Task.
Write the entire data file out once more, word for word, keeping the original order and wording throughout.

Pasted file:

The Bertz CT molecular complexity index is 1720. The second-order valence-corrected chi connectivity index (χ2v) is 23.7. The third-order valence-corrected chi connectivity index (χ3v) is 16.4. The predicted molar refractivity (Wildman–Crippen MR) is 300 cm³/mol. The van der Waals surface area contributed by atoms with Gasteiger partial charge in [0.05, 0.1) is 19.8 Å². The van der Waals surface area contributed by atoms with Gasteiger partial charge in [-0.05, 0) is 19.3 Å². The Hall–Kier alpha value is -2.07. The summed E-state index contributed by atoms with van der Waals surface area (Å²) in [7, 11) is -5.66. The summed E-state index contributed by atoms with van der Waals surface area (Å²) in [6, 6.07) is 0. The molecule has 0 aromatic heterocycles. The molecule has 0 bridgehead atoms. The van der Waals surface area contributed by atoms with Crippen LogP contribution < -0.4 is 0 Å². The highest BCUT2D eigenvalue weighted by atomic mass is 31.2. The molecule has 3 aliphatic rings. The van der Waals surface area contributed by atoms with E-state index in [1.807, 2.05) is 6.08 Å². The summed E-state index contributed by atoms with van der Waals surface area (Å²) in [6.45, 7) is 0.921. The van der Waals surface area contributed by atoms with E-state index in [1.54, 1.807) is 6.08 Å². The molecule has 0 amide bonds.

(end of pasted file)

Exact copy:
The Bertz CT molecular complexity index is 1720. The second-order valence-corrected chi connectivity index (χ2v) is 23.7. The third-order valence-corrected chi connectivity index (χ3v) is 16.4. The predicted molar refractivity (Wildman–Crippen MR) is 300 cm³/mol. The van der Waals surface area contributed by atoms with Gasteiger partial charge in [0.05, 0.1) is 19.8 Å². The van der Waals surface area contributed by atoms with Gasteiger partial charge in [-0.05, 0) is 19.3 Å². The Hall–Kier alpha value is -2.07. The summed E-state index contributed by atoms with van der Waals surface area (Å²) in [7, 11) is -5.66. The summed E-state index contributed by atoms with van der Waals surface area (Å²) in [6, 6.07) is 0. The molecule has 0 aromatic heterocycles. The molecule has 0 bridgehead atoms. The van der Waals surface area contributed by atoms with Crippen LogP contribution < -0.4 is 0 Å². The highest BCUT2D eigenvalue weighted by atomic mass is 31.2. The molecule has 3 aliphatic rings. The van der Waals surface area contributed by atoms with E-state index in [1.807, 2.05) is 6.08 Å². The summed E-state index contributed by atoms with van der Waals surface area (Å²) in [6.45, 7) is 0.921. The van der Waals surface area contributed by atoms with E-state index in [1.54, 1.807) is 6.08 Å². The molecule has 0 amide bonds.